A possibly related problem is the TVA’s history of nuclear whistleblower harassment, discrimination, and retaliation; Watts Bar and Sequoyah were in the top five for 2012 NRC whistleblower complaints. (Watts Bar had 21, Sequoyah 19, and Browns Ferry 16.) The most recent example was at Browns Ferry in 2013, when the engineer completing the analysis for the root cause of the red finding and another report on software problems was harassed for refusing to weaken her report’s findings.
And at the same time, the Watts Bar 2 reactor will face the same issue that all reactors face in the United States: No place to permanently store the nuclear waste.
More reactors, more nuclear waste. All commercial power reactors in the United States, whether operating, shutdown, or decommissioned, store their highly radioactive, long-lived nuclear waste (or “spent fuel”) on-site. It will remain there for decades, centuries, or potentially forever. Highly irradiated used fuel must be isolated from the environment for hundreds of thousands of years.
In the realm of nuclear power, the only thing that has taken longer to finish than Watts Bar 2 is the still unsolved problem of what to do with high-level radioactive waste. With the operation of the new reactor, more nuclear waste will be produced, piling up near the Tennessee River.
And more radiation will be finding its way into the river’s waters as well.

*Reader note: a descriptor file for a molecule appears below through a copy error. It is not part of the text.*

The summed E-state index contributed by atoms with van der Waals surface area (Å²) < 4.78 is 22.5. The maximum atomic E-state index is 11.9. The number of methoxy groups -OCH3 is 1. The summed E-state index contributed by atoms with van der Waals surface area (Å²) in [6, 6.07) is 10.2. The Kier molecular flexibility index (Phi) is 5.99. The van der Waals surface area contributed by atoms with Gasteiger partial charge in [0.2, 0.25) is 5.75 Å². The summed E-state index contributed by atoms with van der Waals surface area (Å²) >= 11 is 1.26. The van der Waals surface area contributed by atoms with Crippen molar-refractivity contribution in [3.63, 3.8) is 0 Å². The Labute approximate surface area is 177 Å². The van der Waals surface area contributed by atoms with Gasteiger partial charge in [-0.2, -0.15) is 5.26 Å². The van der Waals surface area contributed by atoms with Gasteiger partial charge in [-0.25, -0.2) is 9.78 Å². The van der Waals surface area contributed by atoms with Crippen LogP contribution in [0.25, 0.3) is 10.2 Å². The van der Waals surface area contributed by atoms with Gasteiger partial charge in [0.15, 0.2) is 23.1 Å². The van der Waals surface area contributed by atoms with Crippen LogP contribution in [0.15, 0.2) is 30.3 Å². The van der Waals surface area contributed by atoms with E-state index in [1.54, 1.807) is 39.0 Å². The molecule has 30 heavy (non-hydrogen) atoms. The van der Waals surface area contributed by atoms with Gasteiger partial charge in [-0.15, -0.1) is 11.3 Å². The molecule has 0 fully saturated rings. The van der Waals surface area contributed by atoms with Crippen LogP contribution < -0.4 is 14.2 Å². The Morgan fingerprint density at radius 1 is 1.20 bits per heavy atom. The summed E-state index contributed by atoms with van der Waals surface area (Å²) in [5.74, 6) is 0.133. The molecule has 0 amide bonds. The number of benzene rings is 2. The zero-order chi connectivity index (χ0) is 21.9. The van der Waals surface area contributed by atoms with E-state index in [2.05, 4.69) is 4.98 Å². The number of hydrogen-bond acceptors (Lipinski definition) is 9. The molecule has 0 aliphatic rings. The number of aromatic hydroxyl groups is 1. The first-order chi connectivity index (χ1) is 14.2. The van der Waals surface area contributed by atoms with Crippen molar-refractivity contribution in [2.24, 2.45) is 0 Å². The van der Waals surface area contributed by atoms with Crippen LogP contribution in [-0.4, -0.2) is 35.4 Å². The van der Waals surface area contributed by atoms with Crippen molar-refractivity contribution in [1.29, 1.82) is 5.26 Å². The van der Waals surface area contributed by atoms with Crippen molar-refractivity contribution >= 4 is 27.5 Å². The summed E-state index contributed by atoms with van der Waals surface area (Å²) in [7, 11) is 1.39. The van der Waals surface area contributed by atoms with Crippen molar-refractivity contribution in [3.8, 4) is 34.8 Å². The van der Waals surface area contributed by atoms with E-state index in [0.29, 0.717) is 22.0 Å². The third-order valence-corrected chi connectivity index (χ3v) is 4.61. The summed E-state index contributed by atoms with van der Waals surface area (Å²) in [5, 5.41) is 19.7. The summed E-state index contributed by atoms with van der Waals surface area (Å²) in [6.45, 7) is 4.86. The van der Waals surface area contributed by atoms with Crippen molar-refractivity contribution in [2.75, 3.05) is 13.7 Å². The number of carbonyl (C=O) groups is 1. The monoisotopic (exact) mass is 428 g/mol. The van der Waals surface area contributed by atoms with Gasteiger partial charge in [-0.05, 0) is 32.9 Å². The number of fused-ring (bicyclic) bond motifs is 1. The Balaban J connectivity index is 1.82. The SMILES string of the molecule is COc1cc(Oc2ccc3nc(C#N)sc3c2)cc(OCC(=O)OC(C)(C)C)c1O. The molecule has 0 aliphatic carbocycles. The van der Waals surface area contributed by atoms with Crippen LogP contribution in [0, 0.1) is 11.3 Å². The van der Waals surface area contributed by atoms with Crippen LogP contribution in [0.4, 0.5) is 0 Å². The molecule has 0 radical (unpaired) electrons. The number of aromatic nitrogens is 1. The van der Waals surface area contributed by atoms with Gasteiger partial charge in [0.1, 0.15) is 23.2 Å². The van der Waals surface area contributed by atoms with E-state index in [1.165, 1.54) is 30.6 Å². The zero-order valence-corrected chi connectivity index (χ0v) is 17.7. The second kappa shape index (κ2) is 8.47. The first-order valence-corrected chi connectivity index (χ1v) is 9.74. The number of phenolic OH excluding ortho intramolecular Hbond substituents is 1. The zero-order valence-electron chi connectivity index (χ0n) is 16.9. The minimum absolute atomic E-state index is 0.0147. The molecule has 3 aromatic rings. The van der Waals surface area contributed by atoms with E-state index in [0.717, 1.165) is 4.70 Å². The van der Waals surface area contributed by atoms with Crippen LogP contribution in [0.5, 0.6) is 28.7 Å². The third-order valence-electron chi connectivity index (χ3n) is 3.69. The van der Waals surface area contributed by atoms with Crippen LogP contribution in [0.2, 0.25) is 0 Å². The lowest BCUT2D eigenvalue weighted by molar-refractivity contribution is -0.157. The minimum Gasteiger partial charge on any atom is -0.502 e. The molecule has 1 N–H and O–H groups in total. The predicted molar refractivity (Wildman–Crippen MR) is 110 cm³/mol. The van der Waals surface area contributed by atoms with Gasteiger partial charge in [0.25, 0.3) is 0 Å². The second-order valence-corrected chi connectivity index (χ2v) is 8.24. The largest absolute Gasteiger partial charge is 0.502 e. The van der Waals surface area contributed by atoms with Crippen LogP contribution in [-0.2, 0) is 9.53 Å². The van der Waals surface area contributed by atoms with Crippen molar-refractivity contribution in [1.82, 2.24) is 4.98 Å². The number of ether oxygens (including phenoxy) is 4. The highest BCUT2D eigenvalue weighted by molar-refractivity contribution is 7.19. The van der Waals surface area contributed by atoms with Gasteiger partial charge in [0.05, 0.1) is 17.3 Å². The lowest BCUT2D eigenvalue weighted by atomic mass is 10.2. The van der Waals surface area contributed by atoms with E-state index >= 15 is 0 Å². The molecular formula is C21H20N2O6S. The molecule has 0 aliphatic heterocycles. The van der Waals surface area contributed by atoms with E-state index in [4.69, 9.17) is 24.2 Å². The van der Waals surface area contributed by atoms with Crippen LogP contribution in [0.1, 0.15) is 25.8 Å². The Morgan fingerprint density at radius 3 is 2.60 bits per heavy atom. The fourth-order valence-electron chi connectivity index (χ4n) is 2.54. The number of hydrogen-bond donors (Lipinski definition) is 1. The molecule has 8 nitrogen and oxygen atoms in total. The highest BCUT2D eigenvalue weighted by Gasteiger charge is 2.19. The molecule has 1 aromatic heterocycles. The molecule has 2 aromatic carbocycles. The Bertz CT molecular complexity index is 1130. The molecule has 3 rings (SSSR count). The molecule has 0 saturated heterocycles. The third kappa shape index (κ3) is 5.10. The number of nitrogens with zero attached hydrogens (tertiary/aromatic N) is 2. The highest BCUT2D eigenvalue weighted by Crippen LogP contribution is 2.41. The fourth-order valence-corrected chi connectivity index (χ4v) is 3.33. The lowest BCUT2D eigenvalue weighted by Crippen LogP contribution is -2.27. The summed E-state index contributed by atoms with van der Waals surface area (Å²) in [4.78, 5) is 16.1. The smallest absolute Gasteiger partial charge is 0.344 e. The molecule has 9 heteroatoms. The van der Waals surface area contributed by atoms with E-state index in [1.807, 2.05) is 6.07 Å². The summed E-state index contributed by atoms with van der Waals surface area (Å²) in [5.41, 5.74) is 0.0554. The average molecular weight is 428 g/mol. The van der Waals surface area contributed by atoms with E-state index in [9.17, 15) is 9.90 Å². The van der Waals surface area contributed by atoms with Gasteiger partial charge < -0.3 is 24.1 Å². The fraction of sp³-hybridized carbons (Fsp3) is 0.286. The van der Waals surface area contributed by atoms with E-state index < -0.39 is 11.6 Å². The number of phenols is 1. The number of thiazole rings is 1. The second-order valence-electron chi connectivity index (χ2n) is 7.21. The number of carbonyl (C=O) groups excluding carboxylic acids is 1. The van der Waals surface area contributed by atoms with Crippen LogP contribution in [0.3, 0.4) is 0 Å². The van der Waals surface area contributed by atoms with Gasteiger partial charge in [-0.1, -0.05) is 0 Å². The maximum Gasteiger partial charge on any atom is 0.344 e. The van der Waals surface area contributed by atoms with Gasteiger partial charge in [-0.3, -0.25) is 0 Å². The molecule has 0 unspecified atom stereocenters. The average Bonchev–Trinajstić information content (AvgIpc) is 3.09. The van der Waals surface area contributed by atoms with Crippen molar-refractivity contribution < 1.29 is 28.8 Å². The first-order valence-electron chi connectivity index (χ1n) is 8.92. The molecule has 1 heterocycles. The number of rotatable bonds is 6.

Watts Bar and nuclear weapons. Of the ongoing radioactive releases from nuclear power plants both during “normal” operation and accidental releases, tritium has been one of the most troubling and persistent. Tritium is radioactive hydrogen; it combines with oxygen to create tritiated water. Hydrogen is extremely difficult to contain due to its low molecular weight. Consequently, tritium is released into the air and water in many different ways: through the cooling water outfall; via steam purposely released out of the cooling towers; and unintentionally released through broken pipes, valves, and tanks. At Watts Bar Unit 1, the TVA manufactures extra tritium for use in United States' nuclear weapons; this resulted in tritium releases that are four times higher than originally expected. The Tennessee Valley Authority is planning to increase the military production of tritium by over 100 percent in Unit 1. The startup of Unit 2 will further increase tritium releases into the air and the Tennessee River—the water supply for many downstream communities, including Chattanooga. In his 2002 book, Tritium on Ice, Kenneth D. Bergeron—formerly of Sandia National Laboratories—delves deeply into this troubling connection.